The spot resin markets were slow this past holiday-shortened week, reports the PlasticsExchange (Chicago) in its Market Update. Trading activity diminished significantly from August, when processors were very aggressively stocking up on polyethylene (PE) and polypropylene (PP) ahead of the price increases nominated for September. Few fresh railcar offers have been shown to the secondary market during this young month, and the available material has been priced to reflect the increases, stifling spot demand.
|Image courtesy Cool Design/|
Spot PE trading chilled, as the calendar changed to September. Fresh resin offers were limited the first week of the month, and spot prices continued to inch higher, while contract purchases have been invoiced up the full nickel. With tight supplies and upward spot market momentum, processors saw the writing on the wall and beefed up their resin buying in August ahead of this month’s $0.05/lb increase. With buyers and sellers now each on the sidelines, it will be interesting to see who blinks first, writes the PlasticsExchange.
Producers with very deep pockets can afford to be more patient, according to PlasticsExchange analysts. Several PE producers are still challenged with production issues and, while contract buyers seem to have no issue getting material—if they paid up the September nickel increase—there have been slim pickings in the spot arena. Ethylene supplies are still snug because of continued cracker outages, which also led to rapidly rising monomer costs that have doubled since the beginning of February. As players posture, time is marching on; when mid-month passes, suppliers will remind their customers that there is another $0.04/lb increase nominated for October. Major film extruders already issued their own price hikes downstream to pass along the higher costs in case the September increase sticks.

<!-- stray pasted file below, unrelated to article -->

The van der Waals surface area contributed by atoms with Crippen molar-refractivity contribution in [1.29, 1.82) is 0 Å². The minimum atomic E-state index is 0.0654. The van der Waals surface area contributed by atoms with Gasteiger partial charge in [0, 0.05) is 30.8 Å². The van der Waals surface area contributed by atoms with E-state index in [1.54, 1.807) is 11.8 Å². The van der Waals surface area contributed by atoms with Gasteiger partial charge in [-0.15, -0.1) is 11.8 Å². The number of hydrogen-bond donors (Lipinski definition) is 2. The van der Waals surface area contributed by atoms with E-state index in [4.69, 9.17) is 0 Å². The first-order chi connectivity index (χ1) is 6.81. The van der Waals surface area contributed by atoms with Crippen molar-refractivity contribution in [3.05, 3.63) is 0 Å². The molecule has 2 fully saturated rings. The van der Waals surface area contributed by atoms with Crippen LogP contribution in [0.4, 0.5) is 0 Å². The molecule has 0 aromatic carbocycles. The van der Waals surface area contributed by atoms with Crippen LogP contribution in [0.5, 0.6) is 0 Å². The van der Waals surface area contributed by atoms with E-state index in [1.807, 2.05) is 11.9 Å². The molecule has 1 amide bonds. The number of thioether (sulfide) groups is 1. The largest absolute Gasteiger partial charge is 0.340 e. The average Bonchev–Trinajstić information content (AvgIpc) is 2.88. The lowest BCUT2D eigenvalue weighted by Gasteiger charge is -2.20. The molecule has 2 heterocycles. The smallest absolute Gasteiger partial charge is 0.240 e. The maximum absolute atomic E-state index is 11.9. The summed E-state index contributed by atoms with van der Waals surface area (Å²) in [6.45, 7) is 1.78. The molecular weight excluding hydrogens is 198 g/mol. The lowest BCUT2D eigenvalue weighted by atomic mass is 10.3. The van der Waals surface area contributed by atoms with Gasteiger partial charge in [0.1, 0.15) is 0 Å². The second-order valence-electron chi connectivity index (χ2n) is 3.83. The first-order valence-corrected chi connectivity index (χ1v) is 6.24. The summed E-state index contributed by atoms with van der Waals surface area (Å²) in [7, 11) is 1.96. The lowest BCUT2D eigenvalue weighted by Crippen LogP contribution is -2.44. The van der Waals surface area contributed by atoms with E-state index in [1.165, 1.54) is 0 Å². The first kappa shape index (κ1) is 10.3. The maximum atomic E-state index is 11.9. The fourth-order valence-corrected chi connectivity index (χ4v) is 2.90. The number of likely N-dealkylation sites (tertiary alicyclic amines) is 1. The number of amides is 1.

Spot PP trading was about average, with a slowdown in speculative buying as resin kept coming. Large buyers have been probing the market to see if there is still material around, but their actual multi-railcar purchase orders have been elusive. Smaller buyers that regularly tap the secondary market for their resin supply have been paying up, but not egregiously. The spot PP market has definitely moved into a higher price level, but after gaining several cents from its early August low, it seems to have stalled in its ascent. Resin traders and resellers still have inventory and have been willing to meet demand when called upon.
Producers are intent to implement their $0.04/lb increase nominated for September, which will help them cover their higher PGP monomer costs, at least the $0.035/lb jump in August. However, feedstock costs, which continued to soar, have not yet tempered reactor operating rates, which appear to be maintained in the mid-90% range. It seems that resin production is too high to dry up the burdensome overhang, as the spot PP market continues to be amply supplied with material. Unless reactors are throttled back, producers will be challenged to drive contract prices much higher and offset the imminent September PGP contract increase, which has been nominated at $0.07/lb. The PlasticsExchange says that it remains fairly bullish on the PP market, but not as much as when prices were in the lower $0.40/lb and PGP was quickly on the rise.
Without a mechanism in place to raise PP resin prices commensurate with the increase in PGP monomer costs, resin production will need to be restricted to tighten the supply/demand balance. Only with tighter supplies will producers gain true pricing power, which will be necessary to firmly secure the next price increase. We are not seeing that . . . yet, notes the PlasticsExchange.
Read the full Market Update on the PlasticsExchange website.